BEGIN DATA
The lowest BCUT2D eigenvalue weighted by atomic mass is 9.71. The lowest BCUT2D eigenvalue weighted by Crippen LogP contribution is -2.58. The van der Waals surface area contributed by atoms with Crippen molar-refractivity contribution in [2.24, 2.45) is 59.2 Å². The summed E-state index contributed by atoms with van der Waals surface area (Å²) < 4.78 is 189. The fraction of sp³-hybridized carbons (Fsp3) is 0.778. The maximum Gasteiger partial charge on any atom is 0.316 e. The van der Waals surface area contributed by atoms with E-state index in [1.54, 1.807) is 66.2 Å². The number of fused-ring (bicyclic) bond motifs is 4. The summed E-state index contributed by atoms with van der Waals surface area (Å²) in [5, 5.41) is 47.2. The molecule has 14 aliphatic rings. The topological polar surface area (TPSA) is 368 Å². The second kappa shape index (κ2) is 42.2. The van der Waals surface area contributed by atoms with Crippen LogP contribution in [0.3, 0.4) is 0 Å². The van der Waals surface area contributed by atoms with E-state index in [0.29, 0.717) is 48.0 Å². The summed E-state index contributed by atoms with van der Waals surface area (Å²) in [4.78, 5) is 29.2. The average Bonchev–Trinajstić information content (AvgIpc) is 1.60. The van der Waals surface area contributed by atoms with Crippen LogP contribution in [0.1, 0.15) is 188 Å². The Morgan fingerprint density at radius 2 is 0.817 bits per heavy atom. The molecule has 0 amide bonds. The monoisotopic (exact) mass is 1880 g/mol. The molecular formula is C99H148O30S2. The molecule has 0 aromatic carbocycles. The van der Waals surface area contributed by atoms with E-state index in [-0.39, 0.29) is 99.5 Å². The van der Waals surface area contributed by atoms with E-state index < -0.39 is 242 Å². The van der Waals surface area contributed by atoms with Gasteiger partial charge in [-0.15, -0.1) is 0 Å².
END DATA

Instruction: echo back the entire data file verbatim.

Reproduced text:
The lowest BCUT2D eigenvalue weighted by atomic mass is 9.71. The lowest BCUT2D eigenvalue weighted by Crippen LogP contribution is -2.58. The van der Waals surface area contributed by atoms with Crippen molar-refractivity contribution in [2.24, 2.45) is 59.2 Å². The summed E-state index contributed by atoms with van der Waals surface area (Å²) < 4.78 is 189. The fraction of sp³-hybridized carbons (Fsp3) is 0.778. The maximum Gasteiger partial charge on any atom is 0.316 e. The van der Waals surface area contributed by atoms with E-state index in [1.54, 1.807) is 66.2 Å². The number of fused-ring (bicyclic) bond motifs is 4. The summed E-state index contributed by atoms with van der Waals surface area (Å²) in [5, 5.41) is 47.2. The molecule has 14 aliphatic rings. The topological polar surface area (TPSA) is 368 Å². The second kappa shape index (κ2) is 42.2. The van der Waals surface area contributed by atoms with Crippen LogP contribution in [0.3, 0.4) is 0 Å². The van der Waals surface area contributed by atoms with E-state index in [0.29, 0.717) is 48.0 Å². The summed E-state index contributed by atoms with van der Waals surface area (Å²) in [4.78, 5) is 29.2. The average Bonchev–Trinajstić information content (AvgIpc) is 1.60. The van der Waals surface area contributed by atoms with Crippen LogP contribution in [0.1, 0.15) is 188 Å². The Morgan fingerprint density at radius 2 is 0.817 bits per heavy atom. The molecule has 0 amide bonds. The monoisotopic (exact) mass is 1880 g/mol. The molecular formula is C99H148O30S2. The molecule has 0 aromatic carbocycles. The van der Waals surface area contributed by atoms with E-state index in [-0.39, 0.29) is 99.5 Å². The van der Waals surface area contributed by atoms with E-state index < -0.39 is 242 Å². The van der Waals surface area contributed by atoms with Gasteiger partial charge in [-0.15, -0.1) is 0 Å².